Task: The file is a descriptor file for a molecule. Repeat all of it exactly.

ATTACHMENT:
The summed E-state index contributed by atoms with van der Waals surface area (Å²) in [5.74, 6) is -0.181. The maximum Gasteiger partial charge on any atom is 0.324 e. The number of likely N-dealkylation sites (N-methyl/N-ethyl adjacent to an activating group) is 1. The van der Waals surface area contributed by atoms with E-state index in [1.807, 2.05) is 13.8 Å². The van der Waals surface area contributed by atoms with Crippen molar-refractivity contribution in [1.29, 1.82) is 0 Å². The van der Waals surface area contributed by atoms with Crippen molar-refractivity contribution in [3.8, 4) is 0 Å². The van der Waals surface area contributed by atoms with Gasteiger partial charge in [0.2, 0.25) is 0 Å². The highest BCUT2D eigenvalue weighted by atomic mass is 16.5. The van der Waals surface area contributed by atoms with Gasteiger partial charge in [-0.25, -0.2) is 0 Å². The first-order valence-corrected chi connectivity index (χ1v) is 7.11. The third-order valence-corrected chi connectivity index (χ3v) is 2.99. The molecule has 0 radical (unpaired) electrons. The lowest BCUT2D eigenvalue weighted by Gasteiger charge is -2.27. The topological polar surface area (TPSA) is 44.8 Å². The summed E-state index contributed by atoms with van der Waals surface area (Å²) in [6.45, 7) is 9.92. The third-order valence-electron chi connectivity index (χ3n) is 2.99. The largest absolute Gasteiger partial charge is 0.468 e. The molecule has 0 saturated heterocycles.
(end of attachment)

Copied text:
The summed E-state index contributed by atoms with van der Waals surface area (Å²) in [5.74, 6) is -0.181. The maximum Gasteiger partial charge on any atom is 0.324 e. The number of likely N-dealkylation sites (N-methyl/N-ethyl adjacent to an activating group) is 1. The van der Waals surface area contributed by atoms with E-state index in [1.807, 2.05) is 13.8 Å². The van der Waals surface area contributed by atoms with Crippen molar-refractivity contribution in [1.29, 1.82) is 0 Å². The van der Waals surface area contributed by atoms with Crippen molar-refractivity contribution in [3.8, 4) is 0 Å². The van der Waals surface area contributed by atoms with Gasteiger partial charge in [0.2, 0.25) is 0 Å². The highest BCUT2D eigenvalue weighted by atomic mass is 16.5. The van der Waals surface area contributed by atoms with Gasteiger partial charge in [-0.25, -0.2) is 0 Å². The first-order valence-corrected chi connectivity index (χ1v) is 7.11. The third-order valence-corrected chi connectivity index (χ3v) is 2.99. The molecule has 0 radical (unpaired) electrons. The lowest BCUT2D eigenvalue weighted by Gasteiger charge is -2.27. The topological polar surface area (TPSA) is 44.8 Å². The summed E-state index contributed by atoms with van der Waals surface area (Å²) in [6.45, 7) is 9.92. The third-order valence-electron chi connectivity index (χ3n) is 2.99. The largest absolute Gasteiger partial charge is 0.468 e. The molecule has 0 saturated heterocycles.